Since the National Assembly passed a motion to remove her from office on Dec. 9, 2016 for 13 criminal and constitutional violations, the Constitutional Court spent 92 days on the perhaps the most politically volatile case in the country’s history.

The court rejected Friday Park’s lawyers’ argument that the legislature’s passage of the impeachment motion was flawed. The judges also rejected their argument that the trial was unlawful because of the vacant seat of Chief Justice Park Han-chul, who retired at the end of January.

In her opening remarks, Lee stressed that the judges tried their best for a fair and speedy trial. Deliberations took place almost every day.
Lee also said the court hopes that the extreme split in public opinion over the impeachment will end with the ruling. “The rule of law is a principle that we must all protect under all circumstance,” Lee said.

The court also announced supplementary opinions regarding Park’s alleged nonfeasance during the Sewol ferry’s sinking, in which 304 passengers died on April 16, 2014 due to a weak government rescue operation. Although the judges agreed that her nonfeasance during the tragedy could not be used as grounds for dismissal, Judges Kim Yi-su and Lee Jin-sung said Park did fail to respect the constitutional duty to faithfully serve as the president and a public servant.

“We decided to point out Park’s failure to faithfully serve in her duty,” Lee said, “because the tragedy of losing many people’s lives must never be repeated by leaving a wrongful belief to future presidents that it is acceptable to unfaithfully perform their duties in a time of a national crisis.”

Judge Ahn Chang-ho also gave the opinion that the impeachment trial was not an ideological contest between the conservatives and liberals, but a matter of protecting the constitutional order, and dismissal was necessary to end bad political customs.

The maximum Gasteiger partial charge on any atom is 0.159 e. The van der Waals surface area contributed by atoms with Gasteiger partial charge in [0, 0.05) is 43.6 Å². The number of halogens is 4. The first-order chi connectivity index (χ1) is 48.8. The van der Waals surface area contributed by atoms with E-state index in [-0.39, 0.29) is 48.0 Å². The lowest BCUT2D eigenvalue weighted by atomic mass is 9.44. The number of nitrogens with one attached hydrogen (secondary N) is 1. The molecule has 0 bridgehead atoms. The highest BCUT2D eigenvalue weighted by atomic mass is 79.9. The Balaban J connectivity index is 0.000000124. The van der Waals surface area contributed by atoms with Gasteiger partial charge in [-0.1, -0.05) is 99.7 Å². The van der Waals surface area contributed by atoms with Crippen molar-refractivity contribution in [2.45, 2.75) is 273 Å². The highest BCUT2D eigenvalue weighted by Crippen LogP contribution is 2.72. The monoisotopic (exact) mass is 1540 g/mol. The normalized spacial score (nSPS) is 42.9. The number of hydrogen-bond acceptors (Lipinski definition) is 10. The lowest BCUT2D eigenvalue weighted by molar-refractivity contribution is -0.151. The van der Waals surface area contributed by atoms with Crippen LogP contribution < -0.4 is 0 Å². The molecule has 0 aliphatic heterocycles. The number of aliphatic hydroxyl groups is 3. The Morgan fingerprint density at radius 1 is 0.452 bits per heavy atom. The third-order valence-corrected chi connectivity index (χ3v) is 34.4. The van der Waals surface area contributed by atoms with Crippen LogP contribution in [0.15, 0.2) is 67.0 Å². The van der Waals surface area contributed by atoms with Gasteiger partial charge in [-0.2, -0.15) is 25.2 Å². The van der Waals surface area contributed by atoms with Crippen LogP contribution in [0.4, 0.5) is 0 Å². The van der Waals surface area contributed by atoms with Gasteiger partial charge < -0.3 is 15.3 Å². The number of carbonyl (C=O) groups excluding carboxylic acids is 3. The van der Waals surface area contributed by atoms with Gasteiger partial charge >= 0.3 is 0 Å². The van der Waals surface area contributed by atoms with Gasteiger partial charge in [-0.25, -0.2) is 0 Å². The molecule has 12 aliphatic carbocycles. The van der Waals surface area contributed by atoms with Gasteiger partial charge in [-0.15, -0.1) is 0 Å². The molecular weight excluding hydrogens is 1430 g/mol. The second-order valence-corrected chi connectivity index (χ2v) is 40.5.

The ruling to remove Park from office is final and irreversible. The Constitutional Court earlier said the impeachment trial is a single-trial system, and there will be no appeal or retrial.

A presidential by-election will take place within 60 days. The campaign will start immediately.

Park’s presidency was terminated immediately after Lee finished reading the verdict. Presidential immunity, which has shielded her from criminal prosecution, also ended.

After a special investigation last year, prosecutors concluded that Park was a co-conspirator in multiple alleged incidents of corruption and abuse of power. An additional investigation by the independent counsel also identified her as a bribery suspect. It remains to be seen if the prosecution will immediately go after her because of the political sensitivity of such an action.

Park became the fifth president in Korean history to leave the presidential office before their term ended.

Korea’s first four presidents failed to complete terms for various reasons. Syngman Rhee, the first president of the country, resigned in April 1960 after it was revealed that his election victory for the fourth term was rigged. Yun Posun, elected president in August 1960, was forced to step down in 1962 in the aftermath of the May 16, 1961 coup by Park Chung Hee, the late father of Park Geun-hye.

Park Chung Hee, who ruled the country with iron fist, ended his 18-year- presidency when he was assassinated in 1979. Choi Kyu-hah was elected president in December 1979, but he was forced to resign in 1980 as a result of a military coup by Chun Doo Hwan on Dec. 12, 1979.

The five-year, single-term presidency began with Roh Tae-woo in 1988. All five presidents elected under the system completed their terms except for Park.